12.  Our concern for well-being should not stop at Wales’ borders and it is vital that Wales acts as a global citizen to promote justice and drive down extreme inequality in the world, in so far as public bodies in Wales have an impact on people outside our borders through our actions. We will expand on this in response to subsequent questions.


13.  Welsh Government Ministers have said that the intention of this legislation was to set an over-arching duty on public bodies, rather than an additional duty that’s considered as one of many competing duties. Currently we have a piecemeal approach towards considering sustainable development in decision making with, for example, projects going ahead on economic grounds despite overwhelmingly negative environmental impacts. Therefore the Bill must be clear that all elements of sustainable development must be met, and that the duties in this legislation are the framework within which all other duties are considered.


14.  Although there are positive components to this Bill, we believe that the Bill as a whole as it currently stands has too many pitfalls and weaknesses to stand up to the claim of being ground-breaking or truly ambitious.


The general principles of the Well-being of Future Generations (Wales) Bill and the need for legislation in the following areas –


·         The “common aim” and “sustainable development principle” established in the Bill and the “public bodies” specified;


15.  The Bill does not contain a definition of sustainable development as such, and has separated various elements into the common aim, sustainable development principle, well-being goals and elements that public bodies should “take into account” (Section 8(2)).


16.  We continue to believe that having a definition in law is essential for clarity, longevity and certainty. It will give direction to public bodies relating to this Bill and to ensure consistent interpretation of terms across the body of Welsh legislation.


17.  We would seek clarity whether the “common aim” is an overarching aim for public bodies, as was the original intention of the government, rather than one of many competing aims. We also believe that all four pillars of sustainability – economic, social, environmental and cultural – should be included in this section.


18.  The “common aim”proposed in Section 2and indeed the purpose of the Act in Section 1 only allows for consideration of the “well-being of Wales”, not the impacts Wales has on the wider world. We believe that this mustbe amended.


19.  The wording of Section 3 is a short and weakened version of the definition of sustainable development from the 1987 Brundtland Report[7]. It is essential that it is strengthened and the use of limiting language such as “seeking to” as opposed to achieving must be avoided. We also believe that the concept of sustainable development has moved on substantially since this time, not least with the UK Sustainable Development Strategy’s five guiding principles of sustainable development[8] and in Wales with the definition in the current Sustainable Development Scheme “One Wales: One Planet”[9]. This is therefore a backwards step from having a comprehensive definition relevant to Wales and the world in the 21st century.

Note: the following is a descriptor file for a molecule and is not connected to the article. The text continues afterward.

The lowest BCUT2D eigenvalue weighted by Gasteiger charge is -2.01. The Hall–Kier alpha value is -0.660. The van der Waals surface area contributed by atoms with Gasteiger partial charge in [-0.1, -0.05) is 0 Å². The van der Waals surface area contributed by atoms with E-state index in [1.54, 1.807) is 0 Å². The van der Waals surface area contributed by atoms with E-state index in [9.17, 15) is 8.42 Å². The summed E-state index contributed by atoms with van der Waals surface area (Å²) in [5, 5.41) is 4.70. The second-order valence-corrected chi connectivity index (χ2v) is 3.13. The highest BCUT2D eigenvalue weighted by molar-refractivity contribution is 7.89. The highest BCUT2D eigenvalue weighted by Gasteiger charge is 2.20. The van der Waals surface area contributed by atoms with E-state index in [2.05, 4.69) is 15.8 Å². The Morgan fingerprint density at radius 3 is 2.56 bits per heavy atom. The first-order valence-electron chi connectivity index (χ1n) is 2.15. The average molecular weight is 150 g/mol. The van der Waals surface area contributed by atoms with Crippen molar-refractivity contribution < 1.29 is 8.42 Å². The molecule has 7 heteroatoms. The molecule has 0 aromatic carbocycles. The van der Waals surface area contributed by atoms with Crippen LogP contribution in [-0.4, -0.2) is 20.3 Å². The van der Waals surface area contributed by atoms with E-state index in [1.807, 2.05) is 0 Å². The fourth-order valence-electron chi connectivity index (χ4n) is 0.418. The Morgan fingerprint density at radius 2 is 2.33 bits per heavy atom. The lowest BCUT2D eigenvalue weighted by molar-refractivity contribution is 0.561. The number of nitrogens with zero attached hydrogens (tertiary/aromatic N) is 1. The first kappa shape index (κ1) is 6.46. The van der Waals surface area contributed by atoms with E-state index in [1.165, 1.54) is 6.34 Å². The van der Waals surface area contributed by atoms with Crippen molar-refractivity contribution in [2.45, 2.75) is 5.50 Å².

·         The approach to improving well-being, including setting of well-being goals, establishment of objectives by public bodies and the duties imposed on public bodies;


20.  The approach taken in the Bill seems a convoluted multi-layered process which overcomplicates what is required from public bodies and is likely to weaken implementation. There is no clear single and substantive duty on public bodies, and elements that have to be considered include the purpose, common aim, sustainable development principle, well-being goals and the elements in section 8(2).


21.  The wide range of limiting and conditional terminology in different sections such as “seeking to ensure”, “pursue”, “seeking to achieve”, “take all reasonable steps” and “take into account” further dilutes and complicates the approach. Clarity, and the effectiveness of the legislation, is reduced with every section.


22.  We would prefer to see a simpler architecture - a clear and substantive duty on public authorities to achieve sustainable development in all their functions, which is backed by stated outcomes and measurable targets, as previously set out in paragraphs 6 & 11.




23.  We welcome the intention to lay out clear outcomes within legislation through the goals, and welcome the National Conversation ‘The Wales We Want’ which was intended to contribute towards the formulation of these goals.


24.  We believe some changes are necessary for the goals to be comprehensive and to fully reflect what a sustainable Wales would entail.


25.  Comparative and relative wording for goals such as “a more equal Wales” are too weak and should be replaced by wording which is specific and measurable.